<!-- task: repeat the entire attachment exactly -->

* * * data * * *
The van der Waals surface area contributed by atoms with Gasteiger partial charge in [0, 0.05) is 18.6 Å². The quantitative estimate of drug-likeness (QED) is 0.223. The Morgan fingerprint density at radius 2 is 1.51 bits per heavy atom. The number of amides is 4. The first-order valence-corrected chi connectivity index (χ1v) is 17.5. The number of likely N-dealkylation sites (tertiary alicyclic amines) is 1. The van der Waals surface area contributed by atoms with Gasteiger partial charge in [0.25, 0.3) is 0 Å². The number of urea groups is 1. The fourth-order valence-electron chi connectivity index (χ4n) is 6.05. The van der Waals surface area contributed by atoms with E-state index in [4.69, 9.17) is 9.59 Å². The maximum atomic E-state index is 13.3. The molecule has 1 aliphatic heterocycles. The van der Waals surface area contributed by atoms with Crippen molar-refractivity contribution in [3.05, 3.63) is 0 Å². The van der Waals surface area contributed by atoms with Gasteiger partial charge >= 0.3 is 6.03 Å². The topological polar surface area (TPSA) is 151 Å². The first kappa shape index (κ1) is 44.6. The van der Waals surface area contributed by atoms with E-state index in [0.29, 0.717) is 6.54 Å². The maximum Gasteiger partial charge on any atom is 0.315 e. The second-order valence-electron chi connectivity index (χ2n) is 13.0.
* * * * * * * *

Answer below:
The van der Waals surface area contributed by atoms with Gasteiger partial charge in [0, 0.05) is 18.6 Å². The quantitative estimate of drug-likeness (QED) is 0.223. The Morgan fingerprint density at radius 2 is 1.51 bits per heavy atom. The number of amides is 4. The first-order valence-corrected chi connectivity index (χ1v) is 17.5. The number of likely N-dealkylation sites (tertiary alicyclic amines) is 1. The van der Waals surface area contributed by atoms with Gasteiger partial charge in [0.25, 0.3) is 0 Å². The number of urea groups is 1. The fourth-order valence-electron chi connectivity index (χ4n) is 6.05. The van der Waals surface area contributed by atoms with E-state index in [4.69, 9.17) is 9.59 Å². The maximum atomic E-state index is 13.3. The molecule has 1 aliphatic heterocycles. The van der Waals surface area contributed by atoms with Crippen molar-refractivity contribution in [3.05, 3.63) is 0 Å². The van der Waals surface area contributed by atoms with Gasteiger partial charge >= 0.3 is 6.03 Å². The topological polar surface area (TPSA) is 151 Å². The first kappa shape index (κ1) is 44.6. The van der Waals surface area contributed by atoms with E-state index in [0.29, 0.717) is 6.54 Å². The maximum Gasteiger partial charge on any atom is 0.315 e. The second-order valence-electron chi connectivity index (χ2n) is 13.0.